Milica Kulić

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Faculty of Political Science, University of Belgrade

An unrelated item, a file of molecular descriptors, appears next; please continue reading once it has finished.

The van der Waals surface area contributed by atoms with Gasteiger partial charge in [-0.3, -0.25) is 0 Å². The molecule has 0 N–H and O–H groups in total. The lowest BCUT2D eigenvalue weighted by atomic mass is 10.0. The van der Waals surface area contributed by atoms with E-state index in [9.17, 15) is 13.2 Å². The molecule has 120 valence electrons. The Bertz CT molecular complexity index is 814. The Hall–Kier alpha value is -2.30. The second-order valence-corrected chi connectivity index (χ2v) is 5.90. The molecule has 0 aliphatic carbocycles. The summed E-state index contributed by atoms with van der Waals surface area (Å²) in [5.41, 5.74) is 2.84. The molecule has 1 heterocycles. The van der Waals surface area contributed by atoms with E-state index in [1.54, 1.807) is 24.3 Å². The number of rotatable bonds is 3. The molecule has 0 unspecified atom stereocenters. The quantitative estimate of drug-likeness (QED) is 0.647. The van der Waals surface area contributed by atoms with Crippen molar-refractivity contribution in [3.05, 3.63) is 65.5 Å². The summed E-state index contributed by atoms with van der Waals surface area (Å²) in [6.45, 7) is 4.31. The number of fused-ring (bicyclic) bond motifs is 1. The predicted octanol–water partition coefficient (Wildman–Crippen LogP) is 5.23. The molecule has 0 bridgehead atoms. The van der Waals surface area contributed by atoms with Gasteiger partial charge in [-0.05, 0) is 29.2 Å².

“Fake news”, or disinformation, as a phenomenon and as a term is being overused lately. In parallel, there is no consensus what does this term mean neither in media theory nor in media law. In the meantime, “fake news”, especially online spread disinformation, have started to have enormous impact to electoral processes worldwide, thus creating new social and political reality. Institutional sources, political leaders and media are all being accused for dissemination of “fake news”. However, disinformation are easily spread on social networks. Oxford Internet Institute Research shows that the number of visits to “fake news” web sites was, for the first time, higher than visits to links to professional media during the US mid-term elections in November 2018. This paper aims to contribute to existing debates on attempts to clearly define the term disinformation, looking at it from the media theory, media ethics, media law and internet law points of view. The Article analyzes some of the available definitions offered by international organizations. In addition, the object of analysis is self-regulation, through various self-regulatory mechanisms, predominantly created by associations of journalists. Finally, the paper examines the new form of regulation, so called “pseudo-regulation”, in which international companies, such as Facebook, Google, Twitter or Mozzila, start to regulate themselves.